By Pete Smith
Up until this week, all the candidates for Congress had to do was raise money for yard signs and local advertisements. But separate debates held for the Democrat and Republican candidates forced four political newcomers to carve out their identities under the soft lights of the local forums in the hope of replacing incumbent congresswoman Susan Brooks in the May 6 primary or the November general election.
And there was surprising diversity of opinion among all the candidates, leaving a small pool of likely voters largely composed of party faithful with a clear choice for who they would like to represent Indiana’s 5th Congressional District on Capitol Hill.
Incumbent Susan Brooks made her case before about 150 people who gathered at Central Christian Church in Carmel on April 22.
“I am proud of my record,” she said. “I am about governing … and what we can do to encourage job creation.”
During her first term in Congress, Brooks was the subject of peaceful protests from constituents – many from her own parish at St. Monica Catholic Church – that encouraged her to embrace immigration reform. Brooks answered that question decisively in the debate.
“I am not in favor of blanket amnesty,” she said, noting that Congress needs to work to find a way to determine which illegal immigrants should be allowed to stay and which should be deported.
Brooks also said that working with veterans on their casework is one of the top priorities of her staff and that local veterans need help finding jobs, housing and mental health care.
Challenger David Stockdale, who enjoys Tea Party support, came out to set a clear contrast between himself and Brooks.
Stockdale said he would like to shrink the size of the federal government by reining in spending and supporting the free market.
He also challenged Brooks for voting with Republican Party leadership 97 percent of the time and said he would not support John Boehner to be speaker of the house. He also said that it was necessary to freeze federal employee salaries until veterans get the benefits they deserve.
Stockdale noted that his wife’s family legally immigrated to this country, but that he doesn’t support blanket amnesty and that more work is needed to secure the country’s borders.
Challenger Mike Campbell did not attend the forum. He does not reside within the boundaries of the 5th District and maintains a home in Cambridge City, Ind., in the eastern portion of central Indiana. Current newspapers are not aware of a campaign website, campaign manager or even a fundraiser for the candidate.
About 60 people gathered on the second floor of Carmel’s American Legion Post No. 155 on April 23 to listen to the three Democrat candidates for Congress.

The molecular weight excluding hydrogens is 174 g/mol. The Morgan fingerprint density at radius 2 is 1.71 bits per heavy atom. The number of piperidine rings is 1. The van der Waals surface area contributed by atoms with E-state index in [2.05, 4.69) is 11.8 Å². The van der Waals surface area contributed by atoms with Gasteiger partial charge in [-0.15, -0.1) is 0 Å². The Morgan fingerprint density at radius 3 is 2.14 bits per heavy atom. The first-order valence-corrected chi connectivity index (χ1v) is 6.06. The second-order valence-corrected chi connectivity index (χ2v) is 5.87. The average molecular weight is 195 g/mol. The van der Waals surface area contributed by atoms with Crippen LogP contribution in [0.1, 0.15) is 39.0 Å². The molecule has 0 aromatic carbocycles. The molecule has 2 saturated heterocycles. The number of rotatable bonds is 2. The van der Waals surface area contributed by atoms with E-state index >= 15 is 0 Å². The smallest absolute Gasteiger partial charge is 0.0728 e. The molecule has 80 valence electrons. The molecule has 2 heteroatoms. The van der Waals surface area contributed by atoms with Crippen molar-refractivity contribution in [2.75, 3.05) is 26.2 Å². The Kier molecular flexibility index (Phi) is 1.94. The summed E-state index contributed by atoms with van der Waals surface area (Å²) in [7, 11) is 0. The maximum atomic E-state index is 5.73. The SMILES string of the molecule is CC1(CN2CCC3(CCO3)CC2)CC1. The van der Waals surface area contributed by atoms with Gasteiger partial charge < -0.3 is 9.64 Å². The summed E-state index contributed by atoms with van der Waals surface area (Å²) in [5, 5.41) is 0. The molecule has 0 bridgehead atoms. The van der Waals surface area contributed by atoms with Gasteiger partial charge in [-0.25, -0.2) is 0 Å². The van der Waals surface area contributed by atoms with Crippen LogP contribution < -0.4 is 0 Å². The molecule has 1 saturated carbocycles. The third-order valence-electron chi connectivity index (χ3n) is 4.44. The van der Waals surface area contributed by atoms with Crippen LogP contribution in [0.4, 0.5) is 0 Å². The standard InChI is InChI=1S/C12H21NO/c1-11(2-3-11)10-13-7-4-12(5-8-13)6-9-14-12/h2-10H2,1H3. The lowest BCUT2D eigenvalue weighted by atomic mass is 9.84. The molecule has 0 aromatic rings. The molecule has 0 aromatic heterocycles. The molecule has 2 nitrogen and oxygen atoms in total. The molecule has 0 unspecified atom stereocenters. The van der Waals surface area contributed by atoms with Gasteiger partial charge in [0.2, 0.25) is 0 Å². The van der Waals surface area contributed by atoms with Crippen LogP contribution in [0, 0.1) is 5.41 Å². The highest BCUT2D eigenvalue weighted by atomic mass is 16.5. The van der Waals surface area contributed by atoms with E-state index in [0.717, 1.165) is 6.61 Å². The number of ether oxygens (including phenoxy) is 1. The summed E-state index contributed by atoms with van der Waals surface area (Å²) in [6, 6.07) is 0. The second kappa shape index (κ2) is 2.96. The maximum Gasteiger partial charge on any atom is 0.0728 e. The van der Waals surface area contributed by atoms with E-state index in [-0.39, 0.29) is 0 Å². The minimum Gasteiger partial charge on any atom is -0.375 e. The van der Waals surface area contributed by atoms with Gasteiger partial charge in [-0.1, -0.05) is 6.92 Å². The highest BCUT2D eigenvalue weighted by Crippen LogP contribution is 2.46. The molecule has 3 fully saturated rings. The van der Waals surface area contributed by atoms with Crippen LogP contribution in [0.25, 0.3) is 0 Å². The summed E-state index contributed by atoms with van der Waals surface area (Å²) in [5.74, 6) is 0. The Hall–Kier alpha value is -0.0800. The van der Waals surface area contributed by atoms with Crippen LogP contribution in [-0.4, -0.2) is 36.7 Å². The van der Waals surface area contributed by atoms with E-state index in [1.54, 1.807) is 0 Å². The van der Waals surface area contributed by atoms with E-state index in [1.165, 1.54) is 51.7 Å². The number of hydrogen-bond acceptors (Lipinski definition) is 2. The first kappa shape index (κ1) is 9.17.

“As you can see looking around this room, there’s more than one Democrat in Hamilton County,” joked Rosemary Dunkle, president of the Hamilton County Democrats’ local club chapter.
Shawn Denney is a former banker and current school teacher from Indianapolis who was trying to appeal to labor union workers and teachers through his family history.
His main focus was on promising to work on equal-pay legislation, promoting and improving Obamacare and working to provide lower-cost pre-school and higher education – specifically two years of free community college.
“If Tennessee can do it, we can do it,” Denney said.
The stances were all framed around the idea of providing future generations with the same opportunities that his father’s generation had.
He said he supports Roe vs. Wade, a single-payer health care system, student loan forgiveness for teachers and opposes working with the Tea Party because they don’t promote equality.
David Ford, the youngest of all the candidates at 29, focused on his experience as a weather forecaster during his eight years of service in the U.S. Air Force.
He often read quotes from John F. Kennedy and Marcus Tullius Cicero to elaborate on his ideas of justice, tolerance and governing.
And applying his military training to the campaign, he implored voters to reject divisive issues and focus instead on building alliances with independent voters and disaffected Republicans so that the Democrats could overcome a 4-to-1 disadvantage in likely voters and defeat a Republican candidate he perceives as weak.
He said he wouldn’t tow the party line on every issue and declared opinions on issues like Obamacare, abortion or Common Core immaterial saying simply, “It’s irrelevant.”
That was because a multitude of questions posed to the candidates were state issues or ones that a congressman wouldn’t have the opportunity to influence in the next two years, he said.
The most important issue to Ford was working on a way to convince Congress to learn from Indiana’s experience with debt and put the federal government on a more sustainable fiscal path.
Allen Ray Davidson said he was running in part due to the Hatch Act which allows current state employees to run without fear of losing their jobs. He also worked to highlight his 20 years of public service working in state government.
He also highlighted his Democrat upbringing in Texas, an experience he credits with a distrust of the oil industry he sees as the driving force behind problematic efforts like the push for the Keystone XL Pipeline.
He said that he supports Obamacare as a step toward a single-payer system and the importance of the choice that Roe vs. Wade provides. But above all he would focus on unemployment, underemployment and wage stagnation that are hindering people’s ability to meet their basic needs.
In closing he said that his qualifications and experience are what matter.
“I can fix problems, not just talk about it,” he said.
Contributions raised through the beginning of April:
Susan Brooks $885,987
David Stockdale $16,140
Allen Ray Davidson $777
Shawn Denney $225
David Ford $6,736
SOURCE: Federal Election Commission